Our Global Voices Posts

Precision Public Health: Using Malawi Population-Based Impact Assessment (MPHIA) Data to Reach HIV Epidemic Control in Malawi

Posted on by Nellie Wadonda-Kabondo and Danielle Payne
CDC-Malawi team
CDC-Malawi team

The Malawi Population-Based HIV Impact Assessment (MPHIA) is Malawi’s first nationally representative HIV survey that measures national HIV incidence, pediatric HIV prevalence, and viral load suppression. MPHIA has provided detailed information on the current status of the HIV epidemic and the uptake of HIV prevention, care, and treatment services in Malawi.

CDC-Malawi team
CDC-Malawi team

In his remarks during the MPHIA National Launch, Dr. Peter Kumpalume, the former Malawi Minister of Health, highlighted the importance of quality population-based data in supporting the UNAIDS 90-90-90 targets as reflected in the Malawi National Strategic Plan. The findings from MPHIA, were released on World AIDS Day, December 1, 2016, by the First Lady of Malawi Gertrude Mutharika.

MPHIA results show commendable progress towards achieving the 90-90-90 goals, with estimates at 73-90-91. However, the 1st 90 of ensuring individuals know their HIV status remains a challenge. MPHIA data revealed that Malawi has done well in providing HIV services to women more than 30 years of age but was lagging behind in young women and in men. The data also showed that most areas of highest HIV prevalence were on track to reach 90-90-90 except for a few urban areas and areas with low HIV prevalence. Through MPHIA, it was also demonstrated that once people know their HIV status, 90% of them initiate antiretroviral therapy and are able to suppress the virus.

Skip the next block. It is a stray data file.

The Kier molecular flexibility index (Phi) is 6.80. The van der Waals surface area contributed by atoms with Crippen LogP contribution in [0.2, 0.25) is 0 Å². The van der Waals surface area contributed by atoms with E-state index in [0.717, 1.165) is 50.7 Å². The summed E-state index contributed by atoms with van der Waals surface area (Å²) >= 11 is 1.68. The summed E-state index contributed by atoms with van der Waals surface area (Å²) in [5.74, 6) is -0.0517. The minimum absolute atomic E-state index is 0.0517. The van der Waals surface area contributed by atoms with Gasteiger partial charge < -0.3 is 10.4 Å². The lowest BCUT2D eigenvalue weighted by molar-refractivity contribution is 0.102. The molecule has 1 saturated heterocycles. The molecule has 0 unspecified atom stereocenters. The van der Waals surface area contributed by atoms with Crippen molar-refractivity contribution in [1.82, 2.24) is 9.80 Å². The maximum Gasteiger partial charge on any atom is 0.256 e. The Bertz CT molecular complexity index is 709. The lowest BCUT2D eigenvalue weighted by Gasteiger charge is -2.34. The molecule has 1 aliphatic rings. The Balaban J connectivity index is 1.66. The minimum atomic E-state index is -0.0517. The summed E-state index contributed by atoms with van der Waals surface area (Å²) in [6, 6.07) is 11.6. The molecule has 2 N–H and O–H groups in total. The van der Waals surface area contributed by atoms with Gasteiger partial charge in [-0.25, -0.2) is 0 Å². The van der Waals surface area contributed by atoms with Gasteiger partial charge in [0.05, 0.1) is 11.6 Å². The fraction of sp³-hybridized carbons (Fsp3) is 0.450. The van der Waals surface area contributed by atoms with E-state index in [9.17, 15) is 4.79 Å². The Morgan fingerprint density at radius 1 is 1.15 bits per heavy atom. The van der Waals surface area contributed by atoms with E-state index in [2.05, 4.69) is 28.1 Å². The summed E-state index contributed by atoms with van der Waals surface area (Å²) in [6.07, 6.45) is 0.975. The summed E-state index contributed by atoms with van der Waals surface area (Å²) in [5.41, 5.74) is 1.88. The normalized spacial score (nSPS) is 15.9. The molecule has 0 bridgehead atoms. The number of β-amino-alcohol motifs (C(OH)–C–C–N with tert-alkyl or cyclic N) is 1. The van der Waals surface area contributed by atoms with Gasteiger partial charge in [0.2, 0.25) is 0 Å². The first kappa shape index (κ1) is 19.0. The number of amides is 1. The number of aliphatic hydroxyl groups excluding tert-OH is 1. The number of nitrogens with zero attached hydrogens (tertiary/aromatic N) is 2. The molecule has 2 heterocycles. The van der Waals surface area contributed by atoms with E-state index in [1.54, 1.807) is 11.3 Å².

MPHIA data have been used to identify program gaps in specific geographic areas and subpopulations and has also served to triangulate existing data and estimates. The MPHIA data were used to update estimates of HIV prevalence and people living with HIV at regional and district levels using small-area estimation and Spectrum models. In addition, MPHIA was the first national survey to directly measure HIV prevalence among children; previously, modeled estimates of children living with HIV were used for program planning.

MPHIA results have also been used in high-level strategic planning such as the national Global Fund application. The data were foundational to PEPFAR Malawi Country Operational Plan (COP17) planning, as they were used to inform where to scale up HIV testing and ART programs, who to reach by age and sex, and how to reach them efficiently.

These data have therefore guided PEPFAR and the national program in putting more emphasis on reaching the first 90 with intensified case finding in men and adolescents and in specific geographic locations. PEPFAR partners have also been asked to report age and gender disaggregated data to ensure that the right subpopulations and geographic locations are being targeted in PEPFAR programs. As Malawi moves toward HIV epidemic control, MPHIA and subsequent analyses have allowed Malawi to practice precision public health to reach those individuals most in need of HIV testing and clinical care.